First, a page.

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Mouth preparations

Preparation of mouth for removable partial dentures
MOUTH PREPARATIONS
One of the greatest challenges facing the dentist is the provision of the partially edentulous arch with a successful removable partial denture. To ensure this success, the hard and soft tissues of the particular arch being restored and the associated tissues must be in an acceptable biologic state. A suggested sequence for mouth preparations is as follows:
1. Oral surgical Preparation. 2. Preparation of the edentulous tissues. 3. Periodontal treatment 4. Teeth preparation: 1. Establishing guiding plane
2. Recontouring survey line.
3. Increasing retention
4. Occlusal relationship
5. Restorative procedures
6. Endodontic treatment
7. Complete veneer restorations
8. Rest seat preparations
1. Oral surgical preparation.
As a rule, all preprosthetic surgical treatment ( oral surgery, endodontic surgery, orthodontic surgery and periodontic surgery) should be completed as early as possible to allow healing prior to the final impression procedure.  Extraction of impacted tooth, remaining roots, malposed tooth, overerupted tooth and tooth with more than grade II mobility  Removal of cysts, odontogenic tumors, bony exostoses, prominent tori, hyperplasic tissue.  Adjustment of muscle attachment, frena, bony spines and knife-edge  Insertion of osseointegrated devices (dental implants)  Augmentation of alveolar bone. 2. Preparation of the edentulous tissues.
One of the most critical phases in removable partial denture therapy is the preparation of the edentulous tissues to an acceptable biologic state. On many instances, the partially edentulous patient presents tissues that have been traumatized and abused by ill-fitting denture bases, occlusal disharmony, lack of proper oral hygiene measures and most important the improper distribution of stresses caused by faulty selection and location of components. With a tooth supported removable partial denture, there is a direct transfer of occlusal forces to the abutment via the rests. The edentulous tissues provide a Dr. Ashraf A. Gebreel Prosthodontic department Preparation of mouth for removable partial dentures
passive-supporting role. In this situation, the primary concern is to ensure that the tissues are in their normal healthy anatomic state. In direct contrast, the distal extension removable partial denture must be dependent not only on the anterior teeth but also on the distal extension tissues. During normal function, the soft tissues are under constant loading. The quality and texture of the residual ridges and the covering mucous membrane must not only anatomic condition but also physiologic (supporting) condition. A thorough investigation of the oral tissues of the partially edentulous patient should be carried out and any abnormalities noted. 1. The New Denture Patient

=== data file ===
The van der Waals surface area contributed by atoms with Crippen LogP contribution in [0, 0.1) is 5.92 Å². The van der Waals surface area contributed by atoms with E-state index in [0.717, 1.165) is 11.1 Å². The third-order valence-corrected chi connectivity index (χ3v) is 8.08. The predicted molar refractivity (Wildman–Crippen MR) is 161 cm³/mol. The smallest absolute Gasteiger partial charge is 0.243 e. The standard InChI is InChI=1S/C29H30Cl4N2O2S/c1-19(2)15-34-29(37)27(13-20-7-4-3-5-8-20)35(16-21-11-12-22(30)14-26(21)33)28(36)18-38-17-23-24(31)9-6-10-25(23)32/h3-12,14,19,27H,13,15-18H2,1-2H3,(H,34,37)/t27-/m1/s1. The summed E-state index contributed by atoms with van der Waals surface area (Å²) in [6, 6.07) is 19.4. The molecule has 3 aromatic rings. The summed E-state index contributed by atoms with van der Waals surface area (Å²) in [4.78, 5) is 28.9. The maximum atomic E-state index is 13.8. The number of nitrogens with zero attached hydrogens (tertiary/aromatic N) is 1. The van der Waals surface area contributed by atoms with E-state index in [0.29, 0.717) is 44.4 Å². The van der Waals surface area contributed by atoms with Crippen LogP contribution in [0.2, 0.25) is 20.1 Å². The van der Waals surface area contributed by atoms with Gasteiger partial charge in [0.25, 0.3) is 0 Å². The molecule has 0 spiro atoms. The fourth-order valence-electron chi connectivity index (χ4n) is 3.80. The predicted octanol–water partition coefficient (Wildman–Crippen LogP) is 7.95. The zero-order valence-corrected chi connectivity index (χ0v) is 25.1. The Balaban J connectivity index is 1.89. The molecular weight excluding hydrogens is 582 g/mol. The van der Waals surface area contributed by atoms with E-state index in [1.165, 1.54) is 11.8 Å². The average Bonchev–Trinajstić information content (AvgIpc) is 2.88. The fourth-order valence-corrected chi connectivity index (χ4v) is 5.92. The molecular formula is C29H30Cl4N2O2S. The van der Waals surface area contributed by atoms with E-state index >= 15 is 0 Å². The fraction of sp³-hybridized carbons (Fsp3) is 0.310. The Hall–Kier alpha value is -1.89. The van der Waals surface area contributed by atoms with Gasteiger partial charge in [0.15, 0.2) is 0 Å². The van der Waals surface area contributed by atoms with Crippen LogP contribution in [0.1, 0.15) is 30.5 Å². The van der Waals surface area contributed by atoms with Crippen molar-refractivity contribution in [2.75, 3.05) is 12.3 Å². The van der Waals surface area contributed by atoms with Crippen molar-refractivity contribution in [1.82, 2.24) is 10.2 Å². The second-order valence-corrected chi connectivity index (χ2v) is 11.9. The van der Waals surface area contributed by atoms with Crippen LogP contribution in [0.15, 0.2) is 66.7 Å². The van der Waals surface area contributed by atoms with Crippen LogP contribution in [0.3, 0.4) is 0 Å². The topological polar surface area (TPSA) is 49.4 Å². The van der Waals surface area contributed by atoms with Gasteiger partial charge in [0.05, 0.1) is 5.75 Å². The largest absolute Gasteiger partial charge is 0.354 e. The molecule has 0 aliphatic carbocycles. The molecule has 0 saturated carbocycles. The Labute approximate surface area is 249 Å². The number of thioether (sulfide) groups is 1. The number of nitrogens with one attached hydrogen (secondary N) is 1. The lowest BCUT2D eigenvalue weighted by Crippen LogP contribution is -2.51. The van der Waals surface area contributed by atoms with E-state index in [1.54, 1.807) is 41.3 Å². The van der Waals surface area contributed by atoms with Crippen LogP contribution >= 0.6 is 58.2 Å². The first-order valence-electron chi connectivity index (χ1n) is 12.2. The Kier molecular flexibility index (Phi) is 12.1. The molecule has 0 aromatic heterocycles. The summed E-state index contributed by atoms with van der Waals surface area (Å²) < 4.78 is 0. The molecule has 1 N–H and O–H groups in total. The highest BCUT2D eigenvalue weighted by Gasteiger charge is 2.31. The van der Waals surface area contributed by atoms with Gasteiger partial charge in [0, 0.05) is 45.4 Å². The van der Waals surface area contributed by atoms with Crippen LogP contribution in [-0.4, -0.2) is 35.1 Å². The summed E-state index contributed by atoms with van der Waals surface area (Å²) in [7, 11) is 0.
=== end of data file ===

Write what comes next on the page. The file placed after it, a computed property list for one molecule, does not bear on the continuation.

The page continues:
The new denture patient generally presents no evidence of traumatic abuse caused by ill-fitting dentures or improperly designed partial dentures. However, the presence of any of the following conditions might affect the successful construction, retention or function of the prosthesis. a. Non pathologic anatomic soft tissue enlargements such as fibrous tuberosities and soft flabby ridges. b. Unfavorable frena and muscle attachments c. Abnormalities of the alveolar ridge crests, including sharp bony spicules, knife edge ridge crests and excessive bony undercuts. d. Bony exostoses and tori. 2. Patient Wearing Dentures
The patient who has previously worn or is wearing a removable prosthesis may present as abused soft tissues caused either by systemic conditions or by mechanical irritation from the prosthesis. a. Systemic Effects
It is not the intent to discuss in detail the systemic conditions, which could directly
or indirectly cause a tissue response to abnormal stimulation. It is important to
identify any systemic manifestation in the oral cavity and determine whether there
is any correlation between the systemic disturbance and the abused tissue.
Cavalris lists the following systemic disturbances, which may affect the tissues.